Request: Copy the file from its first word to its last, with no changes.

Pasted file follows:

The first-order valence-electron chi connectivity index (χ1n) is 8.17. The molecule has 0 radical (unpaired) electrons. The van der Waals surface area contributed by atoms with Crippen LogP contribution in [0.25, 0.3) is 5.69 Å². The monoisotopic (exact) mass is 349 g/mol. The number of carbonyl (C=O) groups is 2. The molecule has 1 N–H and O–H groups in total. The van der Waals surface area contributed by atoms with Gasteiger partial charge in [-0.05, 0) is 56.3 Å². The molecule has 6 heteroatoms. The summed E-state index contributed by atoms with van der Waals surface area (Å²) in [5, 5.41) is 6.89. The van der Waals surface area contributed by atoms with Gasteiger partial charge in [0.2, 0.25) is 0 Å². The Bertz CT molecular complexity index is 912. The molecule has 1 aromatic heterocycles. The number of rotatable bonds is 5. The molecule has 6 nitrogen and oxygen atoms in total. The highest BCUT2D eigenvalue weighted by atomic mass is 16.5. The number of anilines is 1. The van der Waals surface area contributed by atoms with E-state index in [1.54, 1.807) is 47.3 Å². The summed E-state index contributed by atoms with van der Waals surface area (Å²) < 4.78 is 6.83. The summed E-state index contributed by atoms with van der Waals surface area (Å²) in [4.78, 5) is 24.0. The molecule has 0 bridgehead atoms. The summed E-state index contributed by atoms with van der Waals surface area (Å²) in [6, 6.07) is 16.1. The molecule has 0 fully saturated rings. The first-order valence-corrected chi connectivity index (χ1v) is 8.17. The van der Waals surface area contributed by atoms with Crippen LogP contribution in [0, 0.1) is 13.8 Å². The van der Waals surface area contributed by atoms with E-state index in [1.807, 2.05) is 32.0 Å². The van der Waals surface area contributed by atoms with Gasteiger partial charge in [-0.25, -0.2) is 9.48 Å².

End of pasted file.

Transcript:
The first-order valence-electron chi connectivity index (χ1n) is 8.17. The molecule has 0 radical (unpaired) electrons. The van der Waals surface area contributed by atoms with Crippen LogP contribution in [0.25, 0.3) is 5.69 Å². The monoisotopic (exact) mass is 349 g/mol. The number of carbonyl (C=O) groups is 2. The molecule has 1 N–H and O–H groups in total. The van der Waals surface area contributed by atoms with Gasteiger partial charge in [-0.05, 0) is 56.3 Å². The molecule has 6 heteroatoms. The summed E-state index contributed by atoms with van der Waals surface area (Å²) in [5, 5.41) is 6.89. The van der Waals surface area contributed by atoms with Gasteiger partial charge in [0.2, 0.25) is 0 Å². The Bertz CT molecular complexity index is 912. The molecule has 1 aromatic heterocycles. The number of rotatable bonds is 5. The molecule has 6 nitrogen and oxygen atoms in total. The highest BCUT2D eigenvalue weighted by atomic mass is 16.5. The number of anilines is 1. The van der Waals surface area contributed by atoms with E-state index in [1.54, 1.807) is 47.3 Å². The summed E-state index contributed by atoms with van der Waals surface area (Å²) < 4.78 is 6.83. The summed E-state index contributed by atoms with van der Waals surface area (Å²) in [4.78, 5) is 24.0. The molecule has 0 bridgehead atoms. The summed E-state index contributed by atoms with van der Waals surface area (Å²) in [6, 6.07) is 16.1. The molecule has 0 fully saturated rings. The first-order valence-corrected chi connectivity index (χ1v) is 8.17. The van der Waals surface area contributed by atoms with Crippen LogP contribution in [0, 0.1) is 13.8 Å². The van der Waals surface area contributed by atoms with E-state index in [1.807, 2.05) is 32.0 Å². The van der Waals surface area contributed by atoms with Gasteiger partial charge in [-0.25, -0.2) is 9.48 Å².